Exits


The exit channels for minority participations are more or less the same as in a buy-out scenario. Depending on the market environment the following exit scenarios might be of relevance: trade sale, secondary (only the minority participation or the target company as a whole is sold to a strategic or financial investor), listing or owner's buy-back. In addition, partial exits by way of recapitalisations may also be an option, again strongly depending upon the market environment, and the debt capacity of the company.

To set out a clear legal framework for an owner's buy-back as an exit route, the equity documentation should provide for corresponding call and put options. Usually call and put options are used in such a way that after a certain lock-up period in which none of the shareholders is allowed to sell its shares, the owner may during a certain period require the investor to sell its shares back to the owner for a purchase price equalling the initial investment amount plus a certain fixed return (call option).

After said period has elapsed, the investor, again during a certain period, may request the owner to buy back the investor's shares for its initial investment amount plus a certain fixed return (put option). After the call and put options have expired, the standard restrictions on the sale of shares set out in the equity documentation apply. Whether the parties make use of the call or put option as described above will depend on the development of the value of the company and its relation to the predetermined purchase price: whether the options are in the money or out of the money. Therefore, the parties should agree in detail upon the valuation of the company.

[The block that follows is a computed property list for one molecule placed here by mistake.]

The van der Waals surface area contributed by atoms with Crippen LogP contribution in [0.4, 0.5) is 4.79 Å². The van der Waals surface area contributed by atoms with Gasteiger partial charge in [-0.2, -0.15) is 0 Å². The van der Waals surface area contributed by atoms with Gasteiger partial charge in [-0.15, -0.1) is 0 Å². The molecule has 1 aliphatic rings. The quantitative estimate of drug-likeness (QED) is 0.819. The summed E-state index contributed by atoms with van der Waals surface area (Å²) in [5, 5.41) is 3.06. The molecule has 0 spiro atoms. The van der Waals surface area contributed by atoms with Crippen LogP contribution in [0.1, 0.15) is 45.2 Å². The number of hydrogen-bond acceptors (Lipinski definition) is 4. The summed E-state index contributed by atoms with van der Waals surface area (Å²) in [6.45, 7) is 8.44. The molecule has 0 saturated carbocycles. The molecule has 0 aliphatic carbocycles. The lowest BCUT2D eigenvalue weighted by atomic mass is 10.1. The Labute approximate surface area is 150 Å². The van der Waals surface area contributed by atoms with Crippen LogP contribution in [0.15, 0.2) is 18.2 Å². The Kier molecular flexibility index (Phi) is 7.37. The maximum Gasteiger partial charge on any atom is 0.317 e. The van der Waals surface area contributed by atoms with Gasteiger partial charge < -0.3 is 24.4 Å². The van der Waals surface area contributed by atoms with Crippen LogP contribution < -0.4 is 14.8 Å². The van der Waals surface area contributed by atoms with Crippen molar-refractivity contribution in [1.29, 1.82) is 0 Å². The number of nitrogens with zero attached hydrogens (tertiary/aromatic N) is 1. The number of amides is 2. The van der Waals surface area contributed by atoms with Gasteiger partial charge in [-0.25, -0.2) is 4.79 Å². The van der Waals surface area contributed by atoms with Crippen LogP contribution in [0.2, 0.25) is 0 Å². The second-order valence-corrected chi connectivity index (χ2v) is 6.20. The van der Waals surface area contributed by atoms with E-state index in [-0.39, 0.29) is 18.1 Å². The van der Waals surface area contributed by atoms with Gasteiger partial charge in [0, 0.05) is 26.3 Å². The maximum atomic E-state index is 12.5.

Jan Wildberger
  Dr Jan Wildberger is a partner at P+P Pöllath + Partners in Frankfurt. He specialises in M&A and private equity with a special focus on cross-border transactions. He has practised law since 1998 and was a partner at large domestic and international law firms in Frankfurt am Main and London. He was admitted to the German Bar in 1998 and admitted as a Solicitor of the Supreme Court of England & Wales in 2001. Wildberger is regularly listed in international rankings as a leading expert in his area of expertise.

P+P Pöllath + Partners
Hauptwache
Zeil 127
60313 Frankfurt/Main

T: +49  69 247047 0
F: +49  69 247047 30
E: jan.wildberger@pplaw.com
W: www.pplaw.com

Katharina Reuther
  Katharina Reuther joined the Frankfurt office of P+P Pöllath + Partners in 2011. She focuses on M&A, private equity and joint ventures. She was an associate at large international law firms between 2008 and 2011, and was admitted to the bar in 2008. Reuther studied law in Augsburg and Kiel.

P+P Pöllath + Partners
Hauptwache
Zeil 127
60313 Frankfurt/Main

T: +49  69 247047 0
F: +49  69 247047 30
E: katharina.reuther@pplaw.com
W: www.pplaw.com